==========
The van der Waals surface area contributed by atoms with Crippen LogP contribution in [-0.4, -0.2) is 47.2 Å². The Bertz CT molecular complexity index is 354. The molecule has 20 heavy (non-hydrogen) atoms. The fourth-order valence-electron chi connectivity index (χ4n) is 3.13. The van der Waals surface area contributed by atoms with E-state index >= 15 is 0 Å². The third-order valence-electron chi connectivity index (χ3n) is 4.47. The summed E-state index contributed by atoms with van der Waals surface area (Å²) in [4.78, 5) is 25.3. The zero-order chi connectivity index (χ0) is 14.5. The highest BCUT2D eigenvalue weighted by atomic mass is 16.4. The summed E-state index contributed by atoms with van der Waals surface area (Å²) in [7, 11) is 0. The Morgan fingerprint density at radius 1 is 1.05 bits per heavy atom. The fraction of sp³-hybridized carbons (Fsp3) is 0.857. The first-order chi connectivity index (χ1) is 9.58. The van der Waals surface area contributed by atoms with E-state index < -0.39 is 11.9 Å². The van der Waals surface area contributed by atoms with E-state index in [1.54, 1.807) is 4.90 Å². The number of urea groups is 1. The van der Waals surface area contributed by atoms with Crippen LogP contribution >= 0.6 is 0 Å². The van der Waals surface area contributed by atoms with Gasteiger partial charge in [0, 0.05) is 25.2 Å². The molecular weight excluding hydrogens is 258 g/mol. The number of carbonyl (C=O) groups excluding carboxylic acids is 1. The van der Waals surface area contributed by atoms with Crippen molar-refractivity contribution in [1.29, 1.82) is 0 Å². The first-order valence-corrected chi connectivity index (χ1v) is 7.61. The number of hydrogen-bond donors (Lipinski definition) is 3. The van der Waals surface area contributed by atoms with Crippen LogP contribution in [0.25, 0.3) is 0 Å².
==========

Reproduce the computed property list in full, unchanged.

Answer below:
The van der Waals surface area contributed by atoms with Crippen LogP contribution in [-0.4, -0.2) is 47.2 Å². The Bertz CT molecular complexity index is 354. The molecule has 20 heavy (non-hydrogen) atoms. The fourth-order valence-electron chi connectivity index (χ4n) is 3.13. The van der Waals surface area contributed by atoms with E-state index >= 15 is 0 Å². The third-order valence-electron chi connectivity index (χ3n) is 4.47. The summed E-state index contributed by atoms with van der Waals surface area (Å²) in [4.78, 5) is 25.3. The zero-order chi connectivity index (χ0) is 14.5. The highest BCUT2D eigenvalue weighted by atomic mass is 16.4. The summed E-state index contributed by atoms with van der Waals surface area (Å²) in [7, 11) is 0. The Morgan fingerprint density at radius 1 is 1.05 bits per heavy atom. The fraction of sp³-hybridized carbons (Fsp3) is 0.857. The first-order chi connectivity index (χ1) is 9.58. The van der Waals surface area contributed by atoms with E-state index < -0.39 is 11.9 Å². The van der Waals surface area contributed by atoms with E-state index in [1.54, 1.807) is 4.90 Å². The number of urea groups is 1. The van der Waals surface area contributed by atoms with Crippen LogP contribution >= 0.6 is 0 Å². The van der Waals surface area contributed by atoms with Gasteiger partial charge in [0, 0.05) is 25.2 Å². The molecular weight excluding hydrogens is 258 g/mol. The number of carbonyl (C=O) groups excluding carboxylic acids is 1. The van der Waals surface area contributed by atoms with Crippen molar-refractivity contribution in [1.29, 1.82) is 0 Å². The first-order valence-corrected chi connectivity index (χ1v) is 7.61. The number of hydrogen-bond donors (Lipinski definition) is 3. The van der Waals surface area contributed by atoms with Crippen LogP contribution in [0.25, 0.3) is 0 Å².